The fundamental problem of finding a suitable representation of the orientation of 3D surfaces is considered. A representation is regarded suitable if it meets three basic requirements: Uniqueness, Uniformity and Polar separability. A suitable tensor representation is given.
At the heart of the problem lies the fact that orientation can only be defined mod 180± , i.e the fact that a 180± rotation of a line or a plane amounts to no change at all. For this reason representing a plane using its normal vector leads to ambiguity and such a representation is consequently not suitable. The ambiguity can be eliminated by establishing a mapping between R3 and a higherdimensional tensor space.
The uniqueness requirement implies a mapping that map all pairs of 3D vectors x and -x onto the same tensor T. Uniformity implies that the mapping implicitly carries a definition of distance between 3D planes (and lines) that is rotation invariant and monotone with the angle between the planes. Polar separability means that the norm of the representing tensor T is rotation invariant. One way to describe the mapping is that it maps a 3D sphere into 6D in such a way that the surface is uniformly uniformly stretched and all pairs of antipodal points maps onto the same tensor.
It is demonstrated that the above mapping can be realized by sampling the 3D space using a specified class of symmetrically distributed quadrature filters. It is shown that 6 quadrature filters are necessary to realize the desired mapping, the orientations of the filters given by lines trough the vertices of an icosahedron. The desired tensor representation can be obtained by simply performing a weighted summation of the quadrature filter outputs. This situation is indeed satisfying as it implies a simple implementation of the theory and that requirements on computational capacity can be kept within reasonable limits.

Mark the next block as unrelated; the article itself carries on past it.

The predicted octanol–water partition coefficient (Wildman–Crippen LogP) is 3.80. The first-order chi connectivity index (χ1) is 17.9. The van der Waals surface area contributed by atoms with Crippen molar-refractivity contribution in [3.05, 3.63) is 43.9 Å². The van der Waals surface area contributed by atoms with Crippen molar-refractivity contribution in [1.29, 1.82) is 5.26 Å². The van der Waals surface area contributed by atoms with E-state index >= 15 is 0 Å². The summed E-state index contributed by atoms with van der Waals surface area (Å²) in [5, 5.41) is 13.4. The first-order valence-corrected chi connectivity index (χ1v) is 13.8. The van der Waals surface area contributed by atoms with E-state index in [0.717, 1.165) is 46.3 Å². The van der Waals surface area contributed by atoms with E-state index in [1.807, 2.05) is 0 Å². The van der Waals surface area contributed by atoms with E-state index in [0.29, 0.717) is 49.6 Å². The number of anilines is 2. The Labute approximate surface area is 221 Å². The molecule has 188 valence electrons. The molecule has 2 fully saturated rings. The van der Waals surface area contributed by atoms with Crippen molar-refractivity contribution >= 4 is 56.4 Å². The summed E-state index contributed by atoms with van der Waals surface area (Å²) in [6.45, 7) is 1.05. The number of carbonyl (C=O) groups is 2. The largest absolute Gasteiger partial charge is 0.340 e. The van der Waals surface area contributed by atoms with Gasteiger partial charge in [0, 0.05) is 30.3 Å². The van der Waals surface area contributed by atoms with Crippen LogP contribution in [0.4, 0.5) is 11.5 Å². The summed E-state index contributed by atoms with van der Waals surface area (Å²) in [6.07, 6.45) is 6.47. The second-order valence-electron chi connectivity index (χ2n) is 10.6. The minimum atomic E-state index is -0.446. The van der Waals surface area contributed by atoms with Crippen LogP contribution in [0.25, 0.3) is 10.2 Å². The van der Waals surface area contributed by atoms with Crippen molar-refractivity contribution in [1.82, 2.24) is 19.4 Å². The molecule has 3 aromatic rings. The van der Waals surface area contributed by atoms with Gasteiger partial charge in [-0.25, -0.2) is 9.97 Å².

Noisy neigborhoods and/or linear combinations of tensors produced by the mapping will in general result in a tensor that has no direct counterpart in R3. In an adaptive hierarchical signal processing system, where information is flowing both up (increasing the level of abstraction) and down (for adaptivity and guidance), it is necessary that a meaningful inverse exists for each levelaltering operation. It is shown that the point in R3 that corresponds to the best approximation of a given tensor is given by the largest eigenvalue times the corresponding eigenvector of the tensor.
Linköping: Linköping University Electronic Press , 1989. 244-251 p.